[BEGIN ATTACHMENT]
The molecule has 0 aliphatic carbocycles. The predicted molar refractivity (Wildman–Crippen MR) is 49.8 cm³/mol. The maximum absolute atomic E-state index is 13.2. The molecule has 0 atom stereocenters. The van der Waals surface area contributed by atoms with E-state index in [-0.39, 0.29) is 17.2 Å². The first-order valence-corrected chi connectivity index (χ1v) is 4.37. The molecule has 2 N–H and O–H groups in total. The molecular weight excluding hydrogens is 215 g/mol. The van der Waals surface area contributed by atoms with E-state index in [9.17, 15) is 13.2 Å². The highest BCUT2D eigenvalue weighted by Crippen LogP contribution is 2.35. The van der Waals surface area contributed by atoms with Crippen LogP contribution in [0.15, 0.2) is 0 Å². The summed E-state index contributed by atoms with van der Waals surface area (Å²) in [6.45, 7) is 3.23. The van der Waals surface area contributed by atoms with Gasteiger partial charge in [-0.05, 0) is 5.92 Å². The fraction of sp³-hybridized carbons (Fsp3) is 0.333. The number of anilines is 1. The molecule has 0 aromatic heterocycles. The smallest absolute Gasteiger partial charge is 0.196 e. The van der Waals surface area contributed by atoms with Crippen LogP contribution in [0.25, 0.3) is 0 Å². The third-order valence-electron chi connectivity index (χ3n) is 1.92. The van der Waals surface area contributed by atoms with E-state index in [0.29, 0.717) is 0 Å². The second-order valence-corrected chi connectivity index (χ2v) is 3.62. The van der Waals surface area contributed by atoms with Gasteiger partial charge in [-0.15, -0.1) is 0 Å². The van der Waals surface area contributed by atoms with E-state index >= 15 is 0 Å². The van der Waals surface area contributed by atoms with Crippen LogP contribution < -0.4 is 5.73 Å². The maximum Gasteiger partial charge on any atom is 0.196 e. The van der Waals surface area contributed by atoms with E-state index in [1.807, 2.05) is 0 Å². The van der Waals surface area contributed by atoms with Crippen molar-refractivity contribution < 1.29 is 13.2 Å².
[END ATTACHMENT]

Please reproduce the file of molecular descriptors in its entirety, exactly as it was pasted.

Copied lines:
The molecule has 0 aliphatic carbocycles. The predicted molar refractivity (Wildman–Crippen MR) is 49.8 cm³/mol. The maximum absolute atomic E-state index is 13.2. The molecule has 0 atom stereocenters. The van der Waals surface area contributed by atoms with E-state index in [-0.39, 0.29) is 17.2 Å². The first-order valence-corrected chi connectivity index (χ1v) is 4.37. The molecule has 2 N–H and O–H groups in total. The molecular weight excluding hydrogens is 215 g/mol. The van der Waals surface area contributed by atoms with E-state index in [9.17, 15) is 13.2 Å². The highest BCUT2D eigenvalue weighted by Crippen LogP contribution is 2.35. The van der Waals surface area contributed by atoms with Crippen LogP contribution in [0.15, 0.2) is 0 Å². The summed E-state index contributed by atoms with van der Waals surface area (Å²) in [6.45, 7) is 3.23. The van der Waals surface area contributed by atoms with Gasteiger partial charge in [-0.05, 0) is 5.92 Å². The fraction of sp³-hybridized carbons (Fsp3) is 0.333. The number of anilines is 1. The molecule has 0 aromatic heterocycles. The smallest absolute Gasteiger partial charge is 0.196 e. The van der Waals surface area contributed by atoms with Crippen LogP contribution in [0.25, 0.3) is 0 Å². The third-order valence-electron chi connectivity index (χ3n) is 1.92. The van der Waals surface area contributed by atoms with E-state index in [0.29, 0.717) is 0 Å². The second-order valence-corrected chi connectivity index (χ2v) is 3.62. The van der Waals surface area contributed by atoms with Gasteiger partial charge in [-0.15, -0.1) is 0 Å². The van der Waals surface area contributed by atoms with E-state index >= 15 is 0 Å². The van der Waals surface area contributed by atoms with Crippen LogP contribution < -0.4 is 5.73 Å². The maximum Gasteiger partial charge on any atom is 0.196 e. The van der Waals surface area contributed by atoms with E-state index in [1.807, 2.05) is 0 Å². The van der Waals surface area contributed by atoms with Crippen molar-refractivity contribution < 1.29 is 13.2 Å².